> name for it.
> 

Yeah, brown confused me until I actually started messing around with 
color pickers in software. There was no education about colors for me in 
school. More like, "Here is paint. _You_ figure it out."


Mike


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From: clipka
Subject: Re: rgb stuff that will hurt your brain
Date: 26 Jun 2021 23:57:48
Message: <60d7f73c@news.povray.org>
Am 27.06.2021 um 05:12 schrieb Mike Horvath:
> On 6/26/2021 4:42 PM, Cousin Ricky wrote:
>> Essentially, brown is no different from other dark hues; we're only
>> confused by it because the English language happens to have a common
>> name for it.
>>
> 
> Yeah, brown confused me until I actually started messing around with 
> color pickers in software. There was no education about colors for me in 
> school. More like, "Here is paint. _You_ figure it out."

I guess we all know brown is the color you get when you mix all three 
basic pigments (red, blue, yellow).

Teacher claimed the result would be a neutral grey if you did it right. 
But we all know from experience that must be a blatant lie...


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From: Cousin Ricky
Subject: Re: rgb stuff that will hurt your brain
Date: 27 Jun 2021 01:02:10
Message: <60d80652$1@news.povray.org>
On 2021-06-25 8:54 PM (-4), Bald Eagle wrote:
> 
> https://www.youtube.com/watch?v=wh4aWZRtTwU

Brown in context.  N.B. Pantone 448 C is srgb <74, 65, 42> / 255.

----------[BEGIN CODE]----------
#version 3.7;

global_settings { assumed_gamma 1 }
background { rgb 1 }
#default { finish { ambient 0 diffuse 0 emission 1 } }
camera
{ orthographic
  location <6, 4.5, -1>
  right 12.15 * x
  up 7.15 * y
}

#include "colors.inc"

#for (H, 0, 11)
  #for (L, 1, 7)
    box
    { 0.075, 0.925 translate <H, L, 0>
      #local C = CHSL2RGB (<H * 30, 1, L / 8>);
      pigment { srgbft C }
    }
  #end
#end
-----------[END CODE]-----------


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From: ingo
Subject: Re: rgb stuff that will hurt your brain
Date: 27 Jun 2021 05:10:30
Message: <XnsAD5671AD44FC8seed7@news.povray.org>
in news:60d7912d@news.povray.org Cousin Ricky wrote:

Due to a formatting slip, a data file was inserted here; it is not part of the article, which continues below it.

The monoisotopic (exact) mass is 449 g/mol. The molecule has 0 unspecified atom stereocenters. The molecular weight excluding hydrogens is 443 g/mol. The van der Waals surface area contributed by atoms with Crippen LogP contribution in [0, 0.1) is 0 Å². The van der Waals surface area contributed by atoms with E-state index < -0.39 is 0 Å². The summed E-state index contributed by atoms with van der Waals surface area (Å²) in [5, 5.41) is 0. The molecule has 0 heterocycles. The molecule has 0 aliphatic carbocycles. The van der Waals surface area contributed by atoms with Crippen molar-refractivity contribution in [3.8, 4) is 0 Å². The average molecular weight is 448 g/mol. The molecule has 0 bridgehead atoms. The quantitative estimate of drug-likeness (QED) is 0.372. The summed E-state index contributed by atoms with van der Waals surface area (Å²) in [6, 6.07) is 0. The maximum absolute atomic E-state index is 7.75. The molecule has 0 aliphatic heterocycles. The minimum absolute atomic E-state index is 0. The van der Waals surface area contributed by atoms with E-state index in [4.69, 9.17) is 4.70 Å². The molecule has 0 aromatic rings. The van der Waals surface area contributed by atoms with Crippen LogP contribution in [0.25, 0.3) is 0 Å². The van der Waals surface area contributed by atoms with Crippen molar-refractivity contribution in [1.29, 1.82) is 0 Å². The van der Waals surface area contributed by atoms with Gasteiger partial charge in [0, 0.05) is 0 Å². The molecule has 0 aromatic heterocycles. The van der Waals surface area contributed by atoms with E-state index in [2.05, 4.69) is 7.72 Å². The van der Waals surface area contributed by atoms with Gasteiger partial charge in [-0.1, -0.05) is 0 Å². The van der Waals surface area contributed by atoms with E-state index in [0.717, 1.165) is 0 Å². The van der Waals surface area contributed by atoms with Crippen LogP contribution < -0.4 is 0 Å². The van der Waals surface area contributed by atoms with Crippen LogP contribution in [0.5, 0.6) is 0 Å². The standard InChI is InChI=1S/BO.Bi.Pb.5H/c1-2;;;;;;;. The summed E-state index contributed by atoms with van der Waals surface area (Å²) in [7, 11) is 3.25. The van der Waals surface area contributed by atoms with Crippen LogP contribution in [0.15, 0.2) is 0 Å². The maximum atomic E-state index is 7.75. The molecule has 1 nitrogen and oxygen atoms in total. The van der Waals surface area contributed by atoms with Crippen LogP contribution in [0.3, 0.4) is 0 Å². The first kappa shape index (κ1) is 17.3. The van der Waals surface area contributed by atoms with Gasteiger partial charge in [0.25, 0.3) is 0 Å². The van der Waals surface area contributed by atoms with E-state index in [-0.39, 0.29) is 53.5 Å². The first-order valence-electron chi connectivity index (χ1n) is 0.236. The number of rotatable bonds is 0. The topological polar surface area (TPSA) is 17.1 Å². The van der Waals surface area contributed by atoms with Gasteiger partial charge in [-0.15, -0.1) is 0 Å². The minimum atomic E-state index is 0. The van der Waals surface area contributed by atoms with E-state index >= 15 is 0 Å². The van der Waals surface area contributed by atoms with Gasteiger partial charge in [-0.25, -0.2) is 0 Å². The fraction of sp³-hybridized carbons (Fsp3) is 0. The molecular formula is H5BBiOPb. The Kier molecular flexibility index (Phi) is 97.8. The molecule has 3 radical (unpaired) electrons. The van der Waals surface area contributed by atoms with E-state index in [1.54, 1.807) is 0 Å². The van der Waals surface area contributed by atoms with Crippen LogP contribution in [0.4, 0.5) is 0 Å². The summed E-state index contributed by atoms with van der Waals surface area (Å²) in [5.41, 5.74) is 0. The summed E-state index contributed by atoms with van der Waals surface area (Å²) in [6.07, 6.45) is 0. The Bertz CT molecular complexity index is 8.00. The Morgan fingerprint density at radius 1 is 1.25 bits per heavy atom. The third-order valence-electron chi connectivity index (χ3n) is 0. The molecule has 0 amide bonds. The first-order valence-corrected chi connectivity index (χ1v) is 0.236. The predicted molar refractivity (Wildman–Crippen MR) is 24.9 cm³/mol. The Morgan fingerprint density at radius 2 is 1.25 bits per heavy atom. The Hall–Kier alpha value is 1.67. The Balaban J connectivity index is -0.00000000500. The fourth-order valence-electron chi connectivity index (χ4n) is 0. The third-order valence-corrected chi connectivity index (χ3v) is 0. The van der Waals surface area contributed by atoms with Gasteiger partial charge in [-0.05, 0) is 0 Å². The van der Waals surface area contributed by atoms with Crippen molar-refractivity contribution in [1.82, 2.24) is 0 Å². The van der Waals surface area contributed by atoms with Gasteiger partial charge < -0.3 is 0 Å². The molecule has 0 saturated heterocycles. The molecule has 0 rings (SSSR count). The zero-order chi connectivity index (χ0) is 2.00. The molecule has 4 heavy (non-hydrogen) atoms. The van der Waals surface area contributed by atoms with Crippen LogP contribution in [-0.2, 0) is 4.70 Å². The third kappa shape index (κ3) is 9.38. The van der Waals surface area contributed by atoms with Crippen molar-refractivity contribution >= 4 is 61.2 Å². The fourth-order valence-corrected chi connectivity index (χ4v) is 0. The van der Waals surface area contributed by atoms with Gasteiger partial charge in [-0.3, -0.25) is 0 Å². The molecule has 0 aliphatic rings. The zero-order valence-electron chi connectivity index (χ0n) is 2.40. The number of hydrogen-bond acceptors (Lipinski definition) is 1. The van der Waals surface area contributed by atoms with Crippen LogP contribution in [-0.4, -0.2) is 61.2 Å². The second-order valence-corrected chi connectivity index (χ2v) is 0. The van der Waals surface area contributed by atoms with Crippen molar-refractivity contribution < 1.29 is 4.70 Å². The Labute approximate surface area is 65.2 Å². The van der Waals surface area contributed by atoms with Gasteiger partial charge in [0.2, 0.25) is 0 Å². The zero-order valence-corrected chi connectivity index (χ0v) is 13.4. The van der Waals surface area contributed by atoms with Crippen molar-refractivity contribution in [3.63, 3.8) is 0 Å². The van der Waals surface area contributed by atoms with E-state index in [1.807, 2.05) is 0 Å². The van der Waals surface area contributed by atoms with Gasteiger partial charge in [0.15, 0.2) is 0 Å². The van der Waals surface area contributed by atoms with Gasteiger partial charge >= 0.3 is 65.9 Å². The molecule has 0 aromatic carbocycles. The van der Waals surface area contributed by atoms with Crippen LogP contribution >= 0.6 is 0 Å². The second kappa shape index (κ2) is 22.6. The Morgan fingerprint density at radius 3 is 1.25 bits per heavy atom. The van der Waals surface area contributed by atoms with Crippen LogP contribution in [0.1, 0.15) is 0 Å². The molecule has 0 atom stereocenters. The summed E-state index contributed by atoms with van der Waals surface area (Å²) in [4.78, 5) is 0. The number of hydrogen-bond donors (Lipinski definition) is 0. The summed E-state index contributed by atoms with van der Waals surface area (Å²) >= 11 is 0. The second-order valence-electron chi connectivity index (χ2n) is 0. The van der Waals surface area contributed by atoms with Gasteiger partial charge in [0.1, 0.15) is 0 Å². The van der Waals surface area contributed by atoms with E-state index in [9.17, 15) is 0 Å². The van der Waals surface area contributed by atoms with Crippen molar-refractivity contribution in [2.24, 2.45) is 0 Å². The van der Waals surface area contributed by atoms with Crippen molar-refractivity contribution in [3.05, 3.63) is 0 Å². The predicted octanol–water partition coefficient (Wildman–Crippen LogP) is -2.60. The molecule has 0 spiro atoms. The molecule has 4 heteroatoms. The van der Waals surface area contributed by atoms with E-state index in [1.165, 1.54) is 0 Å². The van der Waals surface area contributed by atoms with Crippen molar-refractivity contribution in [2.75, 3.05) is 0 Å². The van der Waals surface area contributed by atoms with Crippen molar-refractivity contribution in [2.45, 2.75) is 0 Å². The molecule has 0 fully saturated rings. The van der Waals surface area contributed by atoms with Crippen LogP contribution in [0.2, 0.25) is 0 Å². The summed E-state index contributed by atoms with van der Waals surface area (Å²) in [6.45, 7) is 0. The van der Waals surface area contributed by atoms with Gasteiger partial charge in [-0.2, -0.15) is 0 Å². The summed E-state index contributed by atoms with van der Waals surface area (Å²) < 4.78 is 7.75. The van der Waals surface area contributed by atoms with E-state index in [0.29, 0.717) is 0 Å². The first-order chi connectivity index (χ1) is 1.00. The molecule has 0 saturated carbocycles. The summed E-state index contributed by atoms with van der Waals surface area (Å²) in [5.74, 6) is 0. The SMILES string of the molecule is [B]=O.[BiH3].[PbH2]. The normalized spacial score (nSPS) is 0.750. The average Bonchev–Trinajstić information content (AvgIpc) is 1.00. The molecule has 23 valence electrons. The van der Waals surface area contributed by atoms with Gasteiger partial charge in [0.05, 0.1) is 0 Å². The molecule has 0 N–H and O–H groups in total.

> out-of-gamut

Never looked at it, do these modern screens (oled) have a better gammut?

I worked in decorative printing (roto gravure) for years and ran the 
colourlab amongst other things. Gamut is fun. We almost never used CMYK. 
Most printing was done using op to 6 spot colours with lasure inks. Inks 
where made from 8 base colours, cold and warm red, blue, yellow and a pure 
green and black. White was a no no. Then there was a load of special 
pigments. (a nice one was 24 karat gold dust for wallpaper in Russian 
hotels)

-- 
https://ingoogni.nl


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From: clipka
Subject: Re: rgb stuff that will hurt your brain
Date: 27 Jun 2021 07:44:24
Message: <60d86498$1@news.povray.org>
Am 27.06.2021 um 11:10 schrieb ingo:
> in news:60d7912d@news.povray.org Cousin Ricky wrote:
> 
>> out-of-gamut
> 
> Never looked at it, do these modern screens (oled) have a better gammut?

They tend to, yes. To the best of my knowledge, OLEDs have 
single-wavelength primaries, and a very low blacklevel, giving the 
widest gamut you can get (with 3 primaries and additive mixing that is).

RGB backlight should be able to accomplish a similar thing, though the 
non-zero blacklevel still restricts the gamut at low total brightness.


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From: Cousin Ricky
Subject: Re: rgb stuff that will hurt your brain
Date: 11 Sep 2021 20:15:00
Message: <web.613d4573a7968526fa173ab6949c357d@news.povray.org>
"Bald Eagle" <cre### [at] netscapenet> wrote:
>
> https://www.youtube.com/watch?v=wh4aWZRtTwU

Random observation: the Cleveland Browns (American football) wear orange
uniforms.


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From: Bald Eagle
Subject: Re: rgb stuff that will hurt your brain
Date: 12 Sep 2021 14:05:00
Message: <web.613e403aa79685261f9dae3025979125@news.povray.org>
More color perception stuff that will mess with your head:


https://www.dailymail.co.uk/femail/article-9947343/Optical-illusion-makes-greyscale-picture-look-like-colours.html

I smell a macro / pigment pattern thing brewing in the future...